Belfast Telegraph

Friday 18 April 2014

Phillips dismisses Top Gear slur

Top Gear presenters Richard Hammond, Jeremy Clarkson and James May are at the centre of a row over comments made about Mexico

Equality chief Trevor Phillips has dismissed the Top Gear slur on Mexico as a "bit of schoolboy provocation".

The Equality and Human Rights Commission chairman went on to say Jeremy Clarkson, James May and Richard Hammond were "brilliant talents" as he reacted to anger over the hosts' comments about "feckless" and "lazy" Mexicans.

Mr Phillips refused to condemn the show's presenters as he said "getting into a ruck with Clarkson" would only add to the programme's carefully sculpted notoriety.

Delivering a speech on equality in Westminster, Mr Phillips said the commission did not need to take action.

"They have created a set of on-screen cartoon characters which from my brief experience of meeting Clarkson are nothing like the real people," he said.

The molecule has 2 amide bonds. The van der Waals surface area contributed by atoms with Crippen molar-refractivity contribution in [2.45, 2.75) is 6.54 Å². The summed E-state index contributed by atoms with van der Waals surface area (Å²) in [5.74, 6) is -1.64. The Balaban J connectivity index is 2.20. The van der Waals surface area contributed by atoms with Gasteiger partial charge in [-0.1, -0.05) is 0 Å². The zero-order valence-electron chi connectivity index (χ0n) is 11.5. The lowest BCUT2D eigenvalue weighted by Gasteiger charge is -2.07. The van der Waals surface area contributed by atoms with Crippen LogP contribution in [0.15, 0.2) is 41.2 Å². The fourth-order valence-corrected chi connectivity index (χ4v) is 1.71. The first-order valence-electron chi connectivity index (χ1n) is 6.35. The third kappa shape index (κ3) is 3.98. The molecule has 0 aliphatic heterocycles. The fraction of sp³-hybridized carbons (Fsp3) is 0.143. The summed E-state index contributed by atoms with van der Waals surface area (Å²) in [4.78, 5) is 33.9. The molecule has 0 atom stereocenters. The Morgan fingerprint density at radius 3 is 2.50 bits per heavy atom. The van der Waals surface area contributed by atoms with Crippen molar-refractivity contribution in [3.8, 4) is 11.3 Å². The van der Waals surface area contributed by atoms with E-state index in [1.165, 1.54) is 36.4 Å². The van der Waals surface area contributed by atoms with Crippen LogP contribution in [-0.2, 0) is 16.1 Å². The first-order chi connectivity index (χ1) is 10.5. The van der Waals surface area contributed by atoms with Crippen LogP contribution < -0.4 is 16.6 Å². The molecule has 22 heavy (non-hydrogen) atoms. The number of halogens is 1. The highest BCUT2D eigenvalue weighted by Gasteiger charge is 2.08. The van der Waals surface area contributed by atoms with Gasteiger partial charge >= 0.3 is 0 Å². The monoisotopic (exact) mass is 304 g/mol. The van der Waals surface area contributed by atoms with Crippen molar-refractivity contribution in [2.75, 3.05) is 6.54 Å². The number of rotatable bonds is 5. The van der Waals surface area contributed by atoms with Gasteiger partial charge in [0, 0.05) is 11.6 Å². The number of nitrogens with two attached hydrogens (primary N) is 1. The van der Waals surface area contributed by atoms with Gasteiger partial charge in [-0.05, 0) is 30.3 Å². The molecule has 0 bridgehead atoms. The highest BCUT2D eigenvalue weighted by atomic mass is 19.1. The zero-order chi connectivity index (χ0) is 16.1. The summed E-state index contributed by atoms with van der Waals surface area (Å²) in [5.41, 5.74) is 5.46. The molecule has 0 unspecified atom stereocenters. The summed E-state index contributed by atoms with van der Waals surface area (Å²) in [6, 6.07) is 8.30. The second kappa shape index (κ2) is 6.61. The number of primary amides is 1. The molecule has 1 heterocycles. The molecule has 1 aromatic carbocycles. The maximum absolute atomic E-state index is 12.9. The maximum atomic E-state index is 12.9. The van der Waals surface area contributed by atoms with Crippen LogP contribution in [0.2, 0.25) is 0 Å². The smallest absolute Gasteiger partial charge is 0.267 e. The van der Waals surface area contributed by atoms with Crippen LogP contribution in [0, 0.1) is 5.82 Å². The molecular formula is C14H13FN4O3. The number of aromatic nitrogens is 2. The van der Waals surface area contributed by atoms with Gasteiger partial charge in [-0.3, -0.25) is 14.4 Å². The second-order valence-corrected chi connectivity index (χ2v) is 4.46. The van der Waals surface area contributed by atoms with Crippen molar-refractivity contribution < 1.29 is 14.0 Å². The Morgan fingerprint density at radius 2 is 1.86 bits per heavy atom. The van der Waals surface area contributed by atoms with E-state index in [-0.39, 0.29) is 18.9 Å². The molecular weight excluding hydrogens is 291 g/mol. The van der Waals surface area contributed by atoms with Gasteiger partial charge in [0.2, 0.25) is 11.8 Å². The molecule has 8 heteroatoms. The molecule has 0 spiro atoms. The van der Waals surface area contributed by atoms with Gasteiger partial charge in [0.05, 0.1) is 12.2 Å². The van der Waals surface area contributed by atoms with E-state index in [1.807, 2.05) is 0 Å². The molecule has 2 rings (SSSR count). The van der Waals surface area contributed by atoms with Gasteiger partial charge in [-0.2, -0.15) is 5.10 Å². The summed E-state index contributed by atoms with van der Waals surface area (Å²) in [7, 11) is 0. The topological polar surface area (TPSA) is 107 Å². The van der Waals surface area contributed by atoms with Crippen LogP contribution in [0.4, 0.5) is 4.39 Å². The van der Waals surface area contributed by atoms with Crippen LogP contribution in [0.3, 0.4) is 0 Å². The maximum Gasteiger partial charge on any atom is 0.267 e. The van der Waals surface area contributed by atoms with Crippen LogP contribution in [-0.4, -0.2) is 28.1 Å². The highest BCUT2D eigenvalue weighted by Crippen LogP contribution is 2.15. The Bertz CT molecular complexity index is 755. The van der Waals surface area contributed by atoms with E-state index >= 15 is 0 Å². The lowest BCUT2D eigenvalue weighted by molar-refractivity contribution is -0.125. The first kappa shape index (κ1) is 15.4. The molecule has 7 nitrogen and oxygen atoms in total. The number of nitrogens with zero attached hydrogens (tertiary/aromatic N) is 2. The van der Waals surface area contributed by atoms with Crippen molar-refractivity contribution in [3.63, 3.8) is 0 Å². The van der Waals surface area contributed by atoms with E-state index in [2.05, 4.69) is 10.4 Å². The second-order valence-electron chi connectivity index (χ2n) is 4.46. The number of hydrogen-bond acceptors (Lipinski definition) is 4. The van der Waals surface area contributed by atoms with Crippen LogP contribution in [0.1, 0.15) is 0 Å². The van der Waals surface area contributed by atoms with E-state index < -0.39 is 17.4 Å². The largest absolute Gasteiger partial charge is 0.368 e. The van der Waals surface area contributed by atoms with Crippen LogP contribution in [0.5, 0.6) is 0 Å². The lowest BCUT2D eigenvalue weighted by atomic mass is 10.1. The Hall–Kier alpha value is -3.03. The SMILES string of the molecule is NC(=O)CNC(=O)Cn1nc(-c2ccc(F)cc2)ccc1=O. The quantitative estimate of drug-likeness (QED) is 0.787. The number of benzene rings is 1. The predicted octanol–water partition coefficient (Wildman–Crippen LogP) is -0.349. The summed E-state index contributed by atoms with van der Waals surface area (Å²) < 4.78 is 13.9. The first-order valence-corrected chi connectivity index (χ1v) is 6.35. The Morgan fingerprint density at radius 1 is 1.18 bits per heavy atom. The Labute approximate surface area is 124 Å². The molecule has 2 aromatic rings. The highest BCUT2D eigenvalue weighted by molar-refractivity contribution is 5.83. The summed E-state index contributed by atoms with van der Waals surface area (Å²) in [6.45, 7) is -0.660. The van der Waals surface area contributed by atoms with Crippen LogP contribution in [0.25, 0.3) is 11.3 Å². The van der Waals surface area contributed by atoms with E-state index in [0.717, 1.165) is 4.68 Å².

"But they do the job they're supposed to do - get millions of people to watch a bunch of middle-aged blokes mucking about with cars."

The Mexican ambassador complained to the BBC about "outrageous, vulgar and inexcusable insults" made on the show after Hammond joked that Mexican cars reflected national characteristics, saying they were "just going to be lazy, feckless, flatulent".

May described Mexican food as "like sick with cheese on it" and Clarkson predicted they would not get any complaints about the show because "at the Mexican embassy, the ambassador is going to be sitting there with a remote control like this (snores). They won't complain, it's fine".

But Mr Phillips added: "Getting into a ruck with Clarkson over what he says about one group of people or another won't change anyone's mind or tackle prejudice.

"Both the Top Gear Tendency, which bangs on about obnoxious feminists, and the PC lobby which wants the commission to be a strident, boot-faced, politically correct thought police, are now just hanging on at the fringes of public life," he said. "Britain has moved on. So we too have to move on, adopting an approach which learns from the past but is designed for the future."

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